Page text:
How to treat internal scar tissue

Updated February 21, 2017

Scars are biological tissues that form in response to a wound or abrasion. The body repairs and replaces damaged skin cells, resulting in scar tissue. When wounds occur internally, such as after surgery, internal scar tissue will likely form. This scar tissue, also called an adhesion, can cause pain and stiffness following surgery. Fortunately, you can treat internal scar tissue to alleviate some of the painful symptoms.

Take pain medication. While this will not eliminate the underlying cause of your pain, pain medication can mitigate the uncomfortable symptoms of adhesions. Take non-steroidal anti-inflammatory drugs (NSAIDs) such as aspirin or ibuprofen.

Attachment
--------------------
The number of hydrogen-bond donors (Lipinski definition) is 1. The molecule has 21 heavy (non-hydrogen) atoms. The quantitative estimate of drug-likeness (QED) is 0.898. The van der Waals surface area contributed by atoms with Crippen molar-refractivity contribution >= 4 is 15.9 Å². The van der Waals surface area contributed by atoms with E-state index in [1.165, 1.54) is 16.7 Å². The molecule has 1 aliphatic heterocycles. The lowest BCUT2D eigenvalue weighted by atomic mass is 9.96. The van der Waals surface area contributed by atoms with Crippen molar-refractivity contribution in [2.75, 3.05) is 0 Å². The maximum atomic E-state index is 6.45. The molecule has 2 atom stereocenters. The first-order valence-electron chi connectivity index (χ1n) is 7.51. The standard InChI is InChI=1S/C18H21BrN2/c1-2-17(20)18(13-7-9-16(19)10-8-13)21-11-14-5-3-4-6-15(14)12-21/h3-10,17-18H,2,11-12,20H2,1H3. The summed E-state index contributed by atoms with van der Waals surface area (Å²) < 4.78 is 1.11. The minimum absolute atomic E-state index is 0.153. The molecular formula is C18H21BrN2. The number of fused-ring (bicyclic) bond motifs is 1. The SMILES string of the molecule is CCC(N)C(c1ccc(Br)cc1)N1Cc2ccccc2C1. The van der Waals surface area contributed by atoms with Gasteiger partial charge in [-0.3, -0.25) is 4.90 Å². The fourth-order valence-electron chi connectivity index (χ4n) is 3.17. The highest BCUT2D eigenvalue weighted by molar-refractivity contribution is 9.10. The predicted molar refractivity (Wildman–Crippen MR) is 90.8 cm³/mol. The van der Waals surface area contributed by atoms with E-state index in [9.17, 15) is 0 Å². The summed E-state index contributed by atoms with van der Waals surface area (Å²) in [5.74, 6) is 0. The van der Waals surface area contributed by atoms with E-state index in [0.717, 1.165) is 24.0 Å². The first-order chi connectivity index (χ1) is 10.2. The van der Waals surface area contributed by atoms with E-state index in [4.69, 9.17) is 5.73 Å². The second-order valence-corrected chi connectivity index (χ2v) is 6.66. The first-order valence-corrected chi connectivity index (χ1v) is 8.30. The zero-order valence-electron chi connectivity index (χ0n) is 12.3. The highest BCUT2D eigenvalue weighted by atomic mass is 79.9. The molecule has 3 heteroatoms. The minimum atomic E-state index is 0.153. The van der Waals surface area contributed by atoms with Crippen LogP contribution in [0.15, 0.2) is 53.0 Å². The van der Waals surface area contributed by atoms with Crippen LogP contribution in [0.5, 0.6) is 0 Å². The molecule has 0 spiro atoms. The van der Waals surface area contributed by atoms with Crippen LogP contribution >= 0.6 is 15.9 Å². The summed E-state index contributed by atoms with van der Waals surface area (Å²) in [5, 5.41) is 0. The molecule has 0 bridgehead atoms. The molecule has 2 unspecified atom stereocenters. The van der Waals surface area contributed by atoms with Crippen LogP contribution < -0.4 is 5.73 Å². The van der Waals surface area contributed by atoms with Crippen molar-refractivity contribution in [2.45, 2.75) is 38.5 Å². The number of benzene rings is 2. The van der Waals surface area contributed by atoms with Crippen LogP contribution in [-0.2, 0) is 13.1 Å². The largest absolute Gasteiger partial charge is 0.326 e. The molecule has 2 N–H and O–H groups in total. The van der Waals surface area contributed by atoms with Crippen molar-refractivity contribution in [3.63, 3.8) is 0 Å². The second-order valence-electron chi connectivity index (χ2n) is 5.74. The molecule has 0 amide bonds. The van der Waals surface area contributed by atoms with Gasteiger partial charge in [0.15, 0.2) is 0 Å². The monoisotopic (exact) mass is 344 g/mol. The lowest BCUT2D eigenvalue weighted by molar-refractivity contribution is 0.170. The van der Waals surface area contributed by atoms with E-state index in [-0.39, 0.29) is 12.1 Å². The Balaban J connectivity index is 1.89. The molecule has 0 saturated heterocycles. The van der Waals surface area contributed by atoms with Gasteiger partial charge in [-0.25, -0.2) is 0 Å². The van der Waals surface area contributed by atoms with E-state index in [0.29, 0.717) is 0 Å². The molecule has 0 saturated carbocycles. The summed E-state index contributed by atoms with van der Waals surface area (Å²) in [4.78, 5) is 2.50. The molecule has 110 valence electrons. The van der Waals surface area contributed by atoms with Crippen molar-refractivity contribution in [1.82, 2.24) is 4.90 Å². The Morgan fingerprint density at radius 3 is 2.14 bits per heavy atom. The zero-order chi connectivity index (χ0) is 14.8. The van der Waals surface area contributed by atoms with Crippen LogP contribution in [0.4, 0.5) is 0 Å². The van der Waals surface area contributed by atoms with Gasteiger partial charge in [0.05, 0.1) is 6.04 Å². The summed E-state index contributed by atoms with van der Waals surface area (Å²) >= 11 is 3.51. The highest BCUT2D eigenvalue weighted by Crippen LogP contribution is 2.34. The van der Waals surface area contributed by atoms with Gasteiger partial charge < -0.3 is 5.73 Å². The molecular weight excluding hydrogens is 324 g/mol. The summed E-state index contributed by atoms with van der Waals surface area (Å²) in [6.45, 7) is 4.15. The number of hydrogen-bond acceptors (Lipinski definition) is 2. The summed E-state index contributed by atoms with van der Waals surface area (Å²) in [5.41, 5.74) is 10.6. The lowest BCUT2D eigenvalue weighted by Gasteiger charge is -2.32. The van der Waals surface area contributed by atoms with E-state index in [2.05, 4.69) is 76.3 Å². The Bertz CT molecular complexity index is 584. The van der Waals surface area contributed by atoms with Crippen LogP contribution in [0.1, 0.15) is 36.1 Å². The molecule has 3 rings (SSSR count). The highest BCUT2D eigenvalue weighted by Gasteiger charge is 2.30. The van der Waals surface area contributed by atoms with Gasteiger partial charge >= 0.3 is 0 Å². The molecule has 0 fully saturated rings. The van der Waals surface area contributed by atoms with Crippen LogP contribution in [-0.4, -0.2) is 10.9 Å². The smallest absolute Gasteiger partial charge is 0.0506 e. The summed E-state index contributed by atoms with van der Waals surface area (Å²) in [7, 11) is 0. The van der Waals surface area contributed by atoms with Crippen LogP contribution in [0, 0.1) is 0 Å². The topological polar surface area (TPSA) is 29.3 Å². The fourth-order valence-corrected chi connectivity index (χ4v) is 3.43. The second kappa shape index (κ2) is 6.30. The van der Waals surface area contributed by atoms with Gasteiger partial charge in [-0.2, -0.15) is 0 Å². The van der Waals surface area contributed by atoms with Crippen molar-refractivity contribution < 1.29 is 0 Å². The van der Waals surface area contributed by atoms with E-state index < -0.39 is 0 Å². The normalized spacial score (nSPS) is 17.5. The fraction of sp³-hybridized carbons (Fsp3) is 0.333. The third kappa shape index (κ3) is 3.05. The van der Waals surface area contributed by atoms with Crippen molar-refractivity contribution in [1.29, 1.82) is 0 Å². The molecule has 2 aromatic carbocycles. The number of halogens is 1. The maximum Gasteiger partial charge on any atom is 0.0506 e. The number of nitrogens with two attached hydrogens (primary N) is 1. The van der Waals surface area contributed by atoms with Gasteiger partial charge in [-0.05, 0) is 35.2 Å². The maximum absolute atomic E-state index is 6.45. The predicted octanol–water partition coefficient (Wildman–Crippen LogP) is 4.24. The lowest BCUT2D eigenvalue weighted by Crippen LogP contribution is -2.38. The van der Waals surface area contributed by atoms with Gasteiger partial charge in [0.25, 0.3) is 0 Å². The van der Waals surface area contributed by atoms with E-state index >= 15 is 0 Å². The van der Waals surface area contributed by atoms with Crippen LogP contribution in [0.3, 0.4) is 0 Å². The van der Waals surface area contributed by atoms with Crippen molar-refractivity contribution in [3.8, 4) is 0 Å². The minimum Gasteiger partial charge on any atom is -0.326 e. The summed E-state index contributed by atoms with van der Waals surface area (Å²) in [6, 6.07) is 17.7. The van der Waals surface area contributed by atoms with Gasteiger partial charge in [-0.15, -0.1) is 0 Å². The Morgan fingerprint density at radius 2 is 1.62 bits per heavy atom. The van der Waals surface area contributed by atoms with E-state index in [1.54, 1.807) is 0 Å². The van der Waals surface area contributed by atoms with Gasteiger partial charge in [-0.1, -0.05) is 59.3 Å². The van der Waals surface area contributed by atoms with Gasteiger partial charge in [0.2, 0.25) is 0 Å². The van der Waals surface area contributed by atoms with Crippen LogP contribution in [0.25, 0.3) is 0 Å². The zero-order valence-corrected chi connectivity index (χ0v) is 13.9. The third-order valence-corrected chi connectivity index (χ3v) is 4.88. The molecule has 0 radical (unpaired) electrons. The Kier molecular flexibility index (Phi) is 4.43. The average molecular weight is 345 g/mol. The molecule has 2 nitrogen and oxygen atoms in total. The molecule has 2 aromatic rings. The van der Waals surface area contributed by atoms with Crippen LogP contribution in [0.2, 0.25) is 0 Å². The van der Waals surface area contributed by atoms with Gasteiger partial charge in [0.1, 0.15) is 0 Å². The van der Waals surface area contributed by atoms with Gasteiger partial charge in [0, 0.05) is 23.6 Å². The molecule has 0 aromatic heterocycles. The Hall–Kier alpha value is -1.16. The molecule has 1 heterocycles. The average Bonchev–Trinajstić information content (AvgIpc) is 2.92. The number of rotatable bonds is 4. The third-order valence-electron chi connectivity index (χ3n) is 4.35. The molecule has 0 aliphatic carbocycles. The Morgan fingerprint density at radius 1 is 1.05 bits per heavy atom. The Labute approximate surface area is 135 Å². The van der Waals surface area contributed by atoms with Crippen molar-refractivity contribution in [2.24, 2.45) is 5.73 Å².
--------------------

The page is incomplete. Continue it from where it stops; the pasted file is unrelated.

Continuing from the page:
Exercise regularly. Regular physical activity stimulates blood flow and healthy cell oxygenation, reducing the pain and discomfort of internal scar tissue. Any kind of exercise may diminish your symptoms, but you might like to try jogging or swimming in the mornings.

Ask your doctor about laparoscopic adhesiolysis surgery. In this operation, your surgeon will make a tiny incision near the affected area and insert a tiny laparoscopic camera. Using the camera as a guide, she will cauterise the internal scar tissue. Although this is the most thorough treatment option available, the adhesions may still return.


Every patient is different. Talk to your doctor about the treatment plan that's right for you.

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About the Author

Ellis Martin recently graduated from Brown University, where he wrote for the Brown Daily Herald. Martin has many articles published on eHow, mostly concerning medical topics. He has been writing these articles since the summer of 2009.